In collaboration with Vodafone, Continental is developing a digital shield that will above all serve to protect pedestrians and cyclists. According to Rob Gee, Telematics Engineering Manager at Continental, the new technology will help to make the roads a safer place – and what this innovative system has in common with “the Force” in the Star Wars epic.
The idea of a “digital shield” sounds like something from a Star Wars movie, but Gee says their inspiration came because it’s their job – and a matter of honour – to do good. The numbers speak to the situation at hand: With more than 7,000 incidents occurring every day on German roads, the accident rate remains way too high. According to the Federal Statistical Office, the consequences are about 1,060 injuries and 9 fatalities every day, and this is unacceptable. Which is why Continental Tire is committed to reducing the accident rate and to reaching our Vision Zero – a future without crashes.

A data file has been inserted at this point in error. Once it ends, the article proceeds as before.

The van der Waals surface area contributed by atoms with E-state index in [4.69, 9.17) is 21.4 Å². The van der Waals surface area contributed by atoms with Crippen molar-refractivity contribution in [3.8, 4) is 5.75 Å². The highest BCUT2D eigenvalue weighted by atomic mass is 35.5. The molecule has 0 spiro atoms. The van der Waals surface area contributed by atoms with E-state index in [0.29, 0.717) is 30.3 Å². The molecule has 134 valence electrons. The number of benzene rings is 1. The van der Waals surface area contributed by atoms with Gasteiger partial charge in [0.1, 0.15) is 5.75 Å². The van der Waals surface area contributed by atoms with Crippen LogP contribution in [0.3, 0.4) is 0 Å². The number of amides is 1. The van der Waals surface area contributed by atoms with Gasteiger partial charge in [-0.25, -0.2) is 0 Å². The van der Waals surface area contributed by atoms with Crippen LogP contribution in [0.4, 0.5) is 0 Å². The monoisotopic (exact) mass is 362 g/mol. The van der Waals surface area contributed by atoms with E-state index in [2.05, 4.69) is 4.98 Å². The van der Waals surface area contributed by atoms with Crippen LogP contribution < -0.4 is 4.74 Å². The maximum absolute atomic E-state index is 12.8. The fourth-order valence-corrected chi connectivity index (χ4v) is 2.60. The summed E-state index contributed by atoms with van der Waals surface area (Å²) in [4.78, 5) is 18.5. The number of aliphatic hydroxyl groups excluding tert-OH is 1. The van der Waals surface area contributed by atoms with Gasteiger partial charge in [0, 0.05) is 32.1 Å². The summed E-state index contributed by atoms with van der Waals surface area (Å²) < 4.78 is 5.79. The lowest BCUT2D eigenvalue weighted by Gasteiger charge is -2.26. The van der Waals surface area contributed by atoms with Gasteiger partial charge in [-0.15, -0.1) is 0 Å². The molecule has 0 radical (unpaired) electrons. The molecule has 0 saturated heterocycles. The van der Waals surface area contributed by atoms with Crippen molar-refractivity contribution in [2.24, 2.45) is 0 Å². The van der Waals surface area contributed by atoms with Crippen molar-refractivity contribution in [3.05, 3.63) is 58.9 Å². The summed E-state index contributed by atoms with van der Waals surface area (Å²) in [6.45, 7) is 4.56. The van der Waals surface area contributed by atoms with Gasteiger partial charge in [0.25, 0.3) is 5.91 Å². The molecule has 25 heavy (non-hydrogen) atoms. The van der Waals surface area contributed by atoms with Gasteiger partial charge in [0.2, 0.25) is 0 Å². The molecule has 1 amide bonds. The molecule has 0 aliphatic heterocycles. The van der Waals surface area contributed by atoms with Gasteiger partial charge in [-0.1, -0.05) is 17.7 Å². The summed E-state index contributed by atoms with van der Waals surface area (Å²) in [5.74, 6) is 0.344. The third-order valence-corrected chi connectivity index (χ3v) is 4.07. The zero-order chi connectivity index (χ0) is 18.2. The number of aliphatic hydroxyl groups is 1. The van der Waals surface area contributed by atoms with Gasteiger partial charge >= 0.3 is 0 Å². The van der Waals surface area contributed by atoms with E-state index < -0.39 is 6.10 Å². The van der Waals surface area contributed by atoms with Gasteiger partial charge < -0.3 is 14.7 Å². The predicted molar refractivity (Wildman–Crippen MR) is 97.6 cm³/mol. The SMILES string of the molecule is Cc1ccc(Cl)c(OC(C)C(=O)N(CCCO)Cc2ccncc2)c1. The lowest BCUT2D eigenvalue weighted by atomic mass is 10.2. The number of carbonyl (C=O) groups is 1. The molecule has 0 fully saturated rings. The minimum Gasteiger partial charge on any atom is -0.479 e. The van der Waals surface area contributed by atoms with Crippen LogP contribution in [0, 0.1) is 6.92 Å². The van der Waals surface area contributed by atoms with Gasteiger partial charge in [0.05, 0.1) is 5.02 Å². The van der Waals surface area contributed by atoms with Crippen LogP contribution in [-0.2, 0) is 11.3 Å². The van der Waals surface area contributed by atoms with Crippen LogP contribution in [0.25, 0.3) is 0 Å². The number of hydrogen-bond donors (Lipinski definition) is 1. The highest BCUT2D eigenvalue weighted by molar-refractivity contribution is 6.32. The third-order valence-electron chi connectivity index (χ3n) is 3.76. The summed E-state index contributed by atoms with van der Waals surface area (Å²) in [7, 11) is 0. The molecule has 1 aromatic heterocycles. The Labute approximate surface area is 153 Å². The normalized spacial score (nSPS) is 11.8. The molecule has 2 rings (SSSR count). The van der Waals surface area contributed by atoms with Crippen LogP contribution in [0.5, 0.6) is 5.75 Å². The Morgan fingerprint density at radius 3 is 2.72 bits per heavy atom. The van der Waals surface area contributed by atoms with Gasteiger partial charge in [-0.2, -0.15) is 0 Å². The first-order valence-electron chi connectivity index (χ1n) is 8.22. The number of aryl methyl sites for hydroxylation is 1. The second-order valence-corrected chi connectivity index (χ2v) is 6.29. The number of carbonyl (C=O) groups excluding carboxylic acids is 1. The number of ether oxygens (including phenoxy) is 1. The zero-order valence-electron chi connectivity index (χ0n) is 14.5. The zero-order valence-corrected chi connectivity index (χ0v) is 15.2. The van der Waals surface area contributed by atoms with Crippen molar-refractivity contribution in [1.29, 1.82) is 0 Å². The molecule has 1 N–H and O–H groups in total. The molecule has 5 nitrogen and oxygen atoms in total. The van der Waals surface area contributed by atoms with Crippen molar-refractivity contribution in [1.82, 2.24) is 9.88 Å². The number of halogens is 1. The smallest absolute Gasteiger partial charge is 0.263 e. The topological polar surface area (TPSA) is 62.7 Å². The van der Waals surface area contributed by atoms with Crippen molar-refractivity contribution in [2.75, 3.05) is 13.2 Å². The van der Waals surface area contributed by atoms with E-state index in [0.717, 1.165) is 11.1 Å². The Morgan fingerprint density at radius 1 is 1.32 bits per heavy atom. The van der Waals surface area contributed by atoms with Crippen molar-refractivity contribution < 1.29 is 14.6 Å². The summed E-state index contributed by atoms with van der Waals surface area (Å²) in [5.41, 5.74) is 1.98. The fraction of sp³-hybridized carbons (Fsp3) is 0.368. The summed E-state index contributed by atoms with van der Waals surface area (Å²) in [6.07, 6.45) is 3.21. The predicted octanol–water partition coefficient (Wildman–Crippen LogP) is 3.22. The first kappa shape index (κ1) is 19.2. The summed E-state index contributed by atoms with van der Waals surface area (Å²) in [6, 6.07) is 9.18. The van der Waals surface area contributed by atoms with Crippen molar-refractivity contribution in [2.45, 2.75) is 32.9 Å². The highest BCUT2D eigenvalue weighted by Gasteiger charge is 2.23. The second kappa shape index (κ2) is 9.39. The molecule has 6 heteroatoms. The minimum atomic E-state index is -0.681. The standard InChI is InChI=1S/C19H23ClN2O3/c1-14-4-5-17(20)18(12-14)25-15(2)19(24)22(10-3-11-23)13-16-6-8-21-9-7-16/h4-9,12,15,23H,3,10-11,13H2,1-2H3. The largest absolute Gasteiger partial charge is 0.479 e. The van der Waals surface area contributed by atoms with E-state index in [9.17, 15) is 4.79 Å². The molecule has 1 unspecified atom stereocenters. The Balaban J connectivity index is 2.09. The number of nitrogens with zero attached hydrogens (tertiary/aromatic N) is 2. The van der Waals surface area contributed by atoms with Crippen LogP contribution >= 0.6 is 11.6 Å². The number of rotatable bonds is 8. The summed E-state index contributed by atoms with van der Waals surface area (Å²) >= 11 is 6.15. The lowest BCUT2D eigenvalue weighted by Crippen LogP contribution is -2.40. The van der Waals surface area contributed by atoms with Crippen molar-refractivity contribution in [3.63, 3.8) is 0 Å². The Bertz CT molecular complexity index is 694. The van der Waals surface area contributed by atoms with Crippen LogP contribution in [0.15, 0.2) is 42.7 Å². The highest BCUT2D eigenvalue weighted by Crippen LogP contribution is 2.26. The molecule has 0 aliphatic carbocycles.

The digital shield is one of the focal points of their cooperation with Vodafone. It helps to protect precisely the vulnerable road users you just mentioned, who represent about one quarter of the traffic fatalities according to German statistics. The solution is influenced by what pedestrians and cyclists would use, and today, many carry smartphones. Likewise, about half of all new cars sold in the world today include cellular Telematics systems, and this number is rapidly increasing. Without additional hardware or weight, a user’s smartphone can host a software application that can send the individual’s position, direction, and speed to a server via the mobile network base station. This data can then be relayed to nearby vehicles that have cellular telematics or V2X-communications equipment. If the trajectories indicate a potential risk, the system can issue a warning. And because the vehicles have access to additional information such as steering wheel angle and turn signal activation, the system can also reduce the risk of a dangerous situation caused by a vehicle turning across a cyclist’s path.